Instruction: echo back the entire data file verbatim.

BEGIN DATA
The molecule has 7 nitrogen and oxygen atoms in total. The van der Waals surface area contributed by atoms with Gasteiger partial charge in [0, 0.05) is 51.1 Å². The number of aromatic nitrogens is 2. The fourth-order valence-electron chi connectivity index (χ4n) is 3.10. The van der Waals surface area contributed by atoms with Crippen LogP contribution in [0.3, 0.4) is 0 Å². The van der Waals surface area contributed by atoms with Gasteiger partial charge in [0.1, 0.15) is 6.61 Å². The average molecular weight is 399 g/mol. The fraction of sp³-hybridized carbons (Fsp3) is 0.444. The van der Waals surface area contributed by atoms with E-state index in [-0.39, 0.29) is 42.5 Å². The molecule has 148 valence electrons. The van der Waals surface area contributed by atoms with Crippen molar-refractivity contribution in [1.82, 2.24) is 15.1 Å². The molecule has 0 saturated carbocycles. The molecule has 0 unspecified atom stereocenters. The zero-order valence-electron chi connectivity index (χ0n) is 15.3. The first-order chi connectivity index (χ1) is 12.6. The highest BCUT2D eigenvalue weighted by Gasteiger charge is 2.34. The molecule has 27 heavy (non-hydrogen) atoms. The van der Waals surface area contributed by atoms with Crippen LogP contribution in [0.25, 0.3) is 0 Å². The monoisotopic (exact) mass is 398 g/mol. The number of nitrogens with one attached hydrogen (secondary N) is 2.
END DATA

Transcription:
The molecule has 7 nitrogen and oxygen atoms in total. The van der Waals surface area contributed by atoms with Gasteiger partial charge in [0, 0.05) is 51.1 Å². The number of aromatic nitrogens is 2. The fourth-order valence-electron chi connectivity index (χ4n) is 3.10. The van der Waals surface area contributed by atoms with Crippen LogP contribution in [0.3, 0.4) is 0 Å². The van der Waals surface area contributed by atoms with Gasteiger partial charge in [0.1, 0.15) is 6.61 Å². The average molecular weight is 399 g/mol. The fraction of sp³-hybridized carbons (Fsp3) is 0.444. The van der Waals surface area contributed by atoms with E-state index in [-0.39, 0.29) is 42.5 Å². The molecule has 148 valence electrons. The van der Waals surface area contributed by atoms with Crippen molar-refractivity contribution in [1.82, 2.24) is 15.1 Å². The molecule has 0 saturated carbocycles. The molecule has 0 unspecified atom stereocenters. The zero-order valence-electron chi connectivity index (χ0n) is 15.3. The first-order chi connectivity index (χ1) is 12.6. The highest BCUT2D eigenvalue weighted by Gasteiger charge is 2.34. The molecule has 27 heavy (non-hydrogen) atoms. The van der Waals surface area contributed by atoms with Crippen LogP contribution in [0.25, 0.3) is 0 Å². The monoisotopic (exact) mass is 398 g/mol. The number of nitrogens with one attached hydrogen (secondary N) is 2.